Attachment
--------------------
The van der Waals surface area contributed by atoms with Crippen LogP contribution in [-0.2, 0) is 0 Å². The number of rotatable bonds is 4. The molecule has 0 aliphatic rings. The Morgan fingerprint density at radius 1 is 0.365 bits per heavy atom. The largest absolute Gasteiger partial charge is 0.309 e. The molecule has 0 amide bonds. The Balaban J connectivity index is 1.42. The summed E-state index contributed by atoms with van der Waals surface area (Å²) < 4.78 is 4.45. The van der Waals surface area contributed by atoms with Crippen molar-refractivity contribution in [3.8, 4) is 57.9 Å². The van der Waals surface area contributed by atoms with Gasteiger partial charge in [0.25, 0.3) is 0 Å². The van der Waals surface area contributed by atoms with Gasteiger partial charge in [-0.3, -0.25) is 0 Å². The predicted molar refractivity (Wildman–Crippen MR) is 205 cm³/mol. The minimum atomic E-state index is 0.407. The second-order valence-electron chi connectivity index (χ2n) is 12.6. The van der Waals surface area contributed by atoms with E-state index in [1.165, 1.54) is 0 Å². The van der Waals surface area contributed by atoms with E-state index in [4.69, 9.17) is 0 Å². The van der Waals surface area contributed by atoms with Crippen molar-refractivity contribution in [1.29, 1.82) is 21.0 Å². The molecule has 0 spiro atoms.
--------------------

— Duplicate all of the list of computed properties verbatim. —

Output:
The van der Waals surface area contributed by atoms with Crippen LogP contribution in [-0.2, 0) is 0 Å². The number of rotatable bonds is 4. The molecule has 0 aliphatic rings. The Morgan fingerprint density at radius 1 is 0.365 bits per heavy atom. The largest absolute Gasteiger partial charge is 0.309 e. The molecule has 0 amide bonds. The Balaban J connectivity index is 1.42. The summed E-state index contributed by atoms with van der Waals surface area (Å²) < 4.78 is 4.45. The van der Waals surface area contributed by atoms with Crippen molar-refractivity contribution in [3.8, 4) is 57.9 Å². The van der Waals surface area contributed by atoms with Gasteiger partial charge in [0.25, 0.3) is 0 Å². The van der Waals surface area contributed by atoms with Gasteiger partial charge in [-0.3, -0.25) is 0 Å². The predicted molar refractivity (Wildman–Crippen MR) is 205 cm³/mol. The minimum atomic E-state index is 0.407. The second-order valence-electron chi connectivity index (χ2n) is 12.6. The van der Waals surface area contributed by atoms with E-state index in [1.165, 1.54) is 0 Å². The van der Waals surface area contributed by atoms with E-state index in [4.69, 9.17) is 0 Å². The van der Waals surface area contributed by atoms with Crippen molar-refractivity contribution in [1.29, 1.82) is 21.0 Å². The molecule has 0 spiro atoms.